Investigator says allegations unsubstantiated; council decides otherwise

Mayor Jeff Genung wants to put the matter of placing sanctions on Councillor Marni Fedeyko in the past so council can focus on the town business.

But that may not be the case. For Councillor Fedeyko, it’s not quite over.

Fedeyko says she will consult legal counsel on yesterday’s decision before following any of the three sanctions placed on her after town council concluded she breached a confidentiality subsection of Cochrane town council’s Code of Conduct.

At a May 31 special meeting attended by four town councillors, the sanctions were imposed, despite a report from an investigator that indicates the allegations were unsubstantiated.

Following a 2 1/2-hour in-camera session that included representation from town legal counsel, town council voted 3 to 1 to require Fedeyko to attend a four-hour councillor responsibilities and code of conduct training session within 60 days. She has been removed from all committee appointments until Dec. 31, 2024, and her next three-month term as deputy mayor has been struck.

Council concurred with investigator Kingsgate Legal that one of the allegations from a June 2023 complaint was unsubstantiated but disagreed with the findings of a second one.

“The investigator’s conclusion is based on a narrow interpretation of section 9.4a of the Code of Conduct with respect to who constitutes a member of the public,” stated Councillor Susan Flowers in presenting the resolution. “Council’s conclusion that members of the public include staff members or any other individual who is not the intended recipient of the confidential information, and therefore council finds there has been a breach of section 9.4a.”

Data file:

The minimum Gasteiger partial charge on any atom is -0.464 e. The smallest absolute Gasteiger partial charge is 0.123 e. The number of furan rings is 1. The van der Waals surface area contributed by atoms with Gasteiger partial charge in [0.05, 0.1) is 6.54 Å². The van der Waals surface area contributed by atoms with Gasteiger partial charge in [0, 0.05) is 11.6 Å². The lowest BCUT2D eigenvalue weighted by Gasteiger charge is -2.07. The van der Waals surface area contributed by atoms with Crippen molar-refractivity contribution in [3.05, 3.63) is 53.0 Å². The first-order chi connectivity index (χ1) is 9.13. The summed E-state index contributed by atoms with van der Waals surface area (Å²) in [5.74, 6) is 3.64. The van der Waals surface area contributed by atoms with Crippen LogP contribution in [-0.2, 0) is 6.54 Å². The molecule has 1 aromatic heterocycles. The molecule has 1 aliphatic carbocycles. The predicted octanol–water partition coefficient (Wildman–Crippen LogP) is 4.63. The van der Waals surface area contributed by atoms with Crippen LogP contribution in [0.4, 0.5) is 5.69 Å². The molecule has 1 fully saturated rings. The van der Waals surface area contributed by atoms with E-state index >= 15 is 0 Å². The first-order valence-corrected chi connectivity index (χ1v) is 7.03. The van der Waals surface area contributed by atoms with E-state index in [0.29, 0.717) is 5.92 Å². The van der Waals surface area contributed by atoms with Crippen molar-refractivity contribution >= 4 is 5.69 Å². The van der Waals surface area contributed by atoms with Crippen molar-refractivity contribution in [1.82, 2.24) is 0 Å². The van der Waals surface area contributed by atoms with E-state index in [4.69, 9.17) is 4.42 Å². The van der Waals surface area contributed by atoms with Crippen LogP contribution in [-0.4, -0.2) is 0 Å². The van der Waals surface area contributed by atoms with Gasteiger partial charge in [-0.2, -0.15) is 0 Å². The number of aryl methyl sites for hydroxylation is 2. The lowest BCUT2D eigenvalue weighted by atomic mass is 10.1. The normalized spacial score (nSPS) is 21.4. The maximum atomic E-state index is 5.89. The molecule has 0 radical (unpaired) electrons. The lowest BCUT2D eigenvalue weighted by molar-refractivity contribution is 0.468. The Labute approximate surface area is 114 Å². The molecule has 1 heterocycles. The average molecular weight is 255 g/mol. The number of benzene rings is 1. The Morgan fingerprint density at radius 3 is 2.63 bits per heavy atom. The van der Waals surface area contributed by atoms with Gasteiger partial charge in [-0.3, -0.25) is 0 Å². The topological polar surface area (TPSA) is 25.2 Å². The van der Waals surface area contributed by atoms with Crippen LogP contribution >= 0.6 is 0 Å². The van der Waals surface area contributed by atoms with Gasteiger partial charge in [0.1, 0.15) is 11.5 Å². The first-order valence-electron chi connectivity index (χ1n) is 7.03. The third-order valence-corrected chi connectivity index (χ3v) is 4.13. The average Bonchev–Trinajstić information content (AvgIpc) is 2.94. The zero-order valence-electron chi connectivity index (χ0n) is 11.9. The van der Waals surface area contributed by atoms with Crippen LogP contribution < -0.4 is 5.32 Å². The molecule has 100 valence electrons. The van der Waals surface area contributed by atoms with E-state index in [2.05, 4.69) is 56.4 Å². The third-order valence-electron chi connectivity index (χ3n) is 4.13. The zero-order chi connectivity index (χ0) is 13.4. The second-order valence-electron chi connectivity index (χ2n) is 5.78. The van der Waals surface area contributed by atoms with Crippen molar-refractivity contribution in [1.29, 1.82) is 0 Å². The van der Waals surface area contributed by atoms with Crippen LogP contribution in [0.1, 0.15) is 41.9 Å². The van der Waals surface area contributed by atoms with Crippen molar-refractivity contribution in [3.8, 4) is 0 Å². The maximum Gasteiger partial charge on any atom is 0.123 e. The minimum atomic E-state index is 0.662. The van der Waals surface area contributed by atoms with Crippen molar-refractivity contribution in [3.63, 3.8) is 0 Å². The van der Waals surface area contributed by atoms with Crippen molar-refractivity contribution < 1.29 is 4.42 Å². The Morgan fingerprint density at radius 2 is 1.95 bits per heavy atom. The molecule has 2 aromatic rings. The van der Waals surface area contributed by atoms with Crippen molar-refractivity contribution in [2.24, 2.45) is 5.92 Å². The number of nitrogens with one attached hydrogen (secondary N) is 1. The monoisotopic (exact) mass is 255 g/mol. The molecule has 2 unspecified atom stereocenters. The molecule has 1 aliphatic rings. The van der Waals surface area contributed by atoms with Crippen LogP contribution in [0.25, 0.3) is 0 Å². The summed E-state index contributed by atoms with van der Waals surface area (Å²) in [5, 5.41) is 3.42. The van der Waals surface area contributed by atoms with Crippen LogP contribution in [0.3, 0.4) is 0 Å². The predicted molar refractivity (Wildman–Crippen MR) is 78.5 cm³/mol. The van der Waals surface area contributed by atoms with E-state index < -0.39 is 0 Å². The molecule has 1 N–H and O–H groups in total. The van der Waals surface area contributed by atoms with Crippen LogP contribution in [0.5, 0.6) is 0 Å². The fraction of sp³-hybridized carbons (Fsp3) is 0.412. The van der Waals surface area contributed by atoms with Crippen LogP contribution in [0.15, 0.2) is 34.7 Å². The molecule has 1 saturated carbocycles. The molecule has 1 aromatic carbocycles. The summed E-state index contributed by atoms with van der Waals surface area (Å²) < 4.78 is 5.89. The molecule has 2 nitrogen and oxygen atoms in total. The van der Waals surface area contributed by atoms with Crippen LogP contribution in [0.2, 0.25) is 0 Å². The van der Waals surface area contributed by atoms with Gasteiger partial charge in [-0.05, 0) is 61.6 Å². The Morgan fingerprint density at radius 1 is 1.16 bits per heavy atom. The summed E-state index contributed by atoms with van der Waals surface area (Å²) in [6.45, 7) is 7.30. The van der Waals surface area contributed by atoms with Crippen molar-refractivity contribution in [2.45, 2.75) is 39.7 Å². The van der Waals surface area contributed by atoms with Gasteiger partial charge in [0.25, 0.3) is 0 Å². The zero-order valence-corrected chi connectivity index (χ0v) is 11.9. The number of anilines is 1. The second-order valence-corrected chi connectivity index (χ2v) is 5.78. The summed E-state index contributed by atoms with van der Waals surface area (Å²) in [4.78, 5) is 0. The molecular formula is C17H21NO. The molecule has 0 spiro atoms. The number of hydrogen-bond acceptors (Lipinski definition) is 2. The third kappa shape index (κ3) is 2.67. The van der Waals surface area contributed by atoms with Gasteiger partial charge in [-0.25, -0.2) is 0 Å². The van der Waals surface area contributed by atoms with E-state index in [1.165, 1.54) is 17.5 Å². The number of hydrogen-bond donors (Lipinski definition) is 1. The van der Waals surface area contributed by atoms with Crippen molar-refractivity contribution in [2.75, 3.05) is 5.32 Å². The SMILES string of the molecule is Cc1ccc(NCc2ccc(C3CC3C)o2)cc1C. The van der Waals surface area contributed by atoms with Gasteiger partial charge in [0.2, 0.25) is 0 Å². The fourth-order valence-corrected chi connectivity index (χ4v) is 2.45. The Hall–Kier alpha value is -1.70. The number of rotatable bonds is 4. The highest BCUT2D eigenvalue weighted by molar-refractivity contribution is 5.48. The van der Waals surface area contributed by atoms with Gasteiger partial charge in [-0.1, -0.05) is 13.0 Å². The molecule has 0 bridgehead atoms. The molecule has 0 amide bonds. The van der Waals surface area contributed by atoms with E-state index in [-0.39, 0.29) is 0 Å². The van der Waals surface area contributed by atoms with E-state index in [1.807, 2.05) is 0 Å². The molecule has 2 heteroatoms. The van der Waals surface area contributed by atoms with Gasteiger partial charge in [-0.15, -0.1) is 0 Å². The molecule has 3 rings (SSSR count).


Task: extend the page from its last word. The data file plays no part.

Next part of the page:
Further information on the complaint has not been made public. It has been discussed multiple times in-camera by council.

Section 9 of town council’s code of conduct addresses confidential information. Section 9.4a reads:

“In the course of their duties, members may also become privy to confidential information received outside of an “in-camera” meeting. Members must not: (a) disclose or release by any means to any member of the public, including the media, any confidential information acquired by virtue of their office, unless the disclosure is required by law or authorized by council to do so.”

Only Councillor Tara McFadden opposed the resolution, saying there couldn’t have been a breach because the allegations were found to be unsubstantiated. Secondly, she believed the meeting should have been held when all members of council were able to attend.

Councillor Reed supported the resolution, simply stating the definition of unsubstantiated is there was insufficient evidence to make the finding as defined in the investors report.

Mayor Genung, who also voted in favour of the move, admits it has been a stressful year. 

“We’ve had multiple discussions about this over the last year and I think what I heard yesterday is the majority of council felt it was important to put this behind us and move on,” says Mayor Genung. “It’s been a distraction. It’s been something we’ve had nagging us for a year, and it’s not the work that we were elected to do. I’m just excited to get back to that work and carry on.”